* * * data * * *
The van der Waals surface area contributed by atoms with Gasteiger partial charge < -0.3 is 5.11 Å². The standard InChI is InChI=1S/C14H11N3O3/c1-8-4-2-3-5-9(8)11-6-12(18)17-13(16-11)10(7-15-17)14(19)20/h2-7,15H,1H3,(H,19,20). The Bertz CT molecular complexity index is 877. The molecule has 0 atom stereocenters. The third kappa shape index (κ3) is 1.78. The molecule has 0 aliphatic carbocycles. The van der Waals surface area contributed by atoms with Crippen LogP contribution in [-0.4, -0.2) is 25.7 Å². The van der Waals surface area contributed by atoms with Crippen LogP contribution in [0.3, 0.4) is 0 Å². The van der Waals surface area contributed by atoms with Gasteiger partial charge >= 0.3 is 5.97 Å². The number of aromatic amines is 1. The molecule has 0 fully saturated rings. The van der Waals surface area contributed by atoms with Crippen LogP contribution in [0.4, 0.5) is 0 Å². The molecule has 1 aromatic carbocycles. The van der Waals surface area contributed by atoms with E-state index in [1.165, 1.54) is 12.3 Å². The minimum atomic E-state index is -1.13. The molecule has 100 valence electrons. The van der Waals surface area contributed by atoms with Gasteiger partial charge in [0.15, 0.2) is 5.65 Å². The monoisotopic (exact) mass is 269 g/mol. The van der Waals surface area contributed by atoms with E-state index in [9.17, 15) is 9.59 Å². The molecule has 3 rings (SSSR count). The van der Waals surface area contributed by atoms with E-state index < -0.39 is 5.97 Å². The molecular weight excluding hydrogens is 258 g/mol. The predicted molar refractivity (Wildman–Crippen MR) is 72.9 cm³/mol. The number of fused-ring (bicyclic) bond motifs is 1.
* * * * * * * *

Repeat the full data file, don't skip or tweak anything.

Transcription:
The van der Waals surface area contributed by atoms with Gasteiger partial charge < -0.3 is 5.11 Å². The standard InChI is InChI=1S/C14H11N3O3/c1-8-4-2-3-5-9(8)11-6-12(18)17-13(16-11)10(7-15-17)14(19)20/h2-7,15H,1H3,(H,19,20). The Bertz CT molecular complexity index is 877. The molecule has 0 atom stereocenters. The third kappa shape index (κ3) is 1.78. The molecule has 0 aliphatic carbocycles. The van der Waals surface area contributed by atoms with Crippen LogP contribution in [-0.4, -0.2) is 25.7 Å². The van der Waals surface area contributed by atoms with Crippen LogP contribution in [0.3, 0.4) is 0 Å². The van der Waals surface area contributed by atoms with Gasteiger partial charge >= 0.3 is 5.97 Å². The number of aromatic amines is 1. The molecule has 0 fully saturated rings. The van der Waals surface area contributed by atoms with Crippen LogP contribution in [0.4, 0.5) is 0 Å². The molecule has 1 aromatic carbocycles. The van der Waals surface area contributed by atoms with E-state index in [1.165, 1.54) is 12.3 Å². The minimum atomic E-state index is -1.13. The molecule has 100 valence electrons. The van der Waals surface area contributed by atoms with Gasteiger partial charge in [0.15, 0.2) is 5.65 Å². The monoisotopic (exact) mass is 269 g/mol. The van der Waals surface area contributed by atoms with E-state index in [9.17, 15) is 9.59 Å². The molecule has 3 rings (SSSR count). The van der Waals surface area contributed by atoms with E-state index < -0.39 is 5.97 Å². The molecular weight excluding hydrogens is 258 g/mol. The predicted molar refractivity (Wildman–Crippen MR) is 72.9 cm³/mol. The number of fused-ring (bicyclic) bond motifs is 1.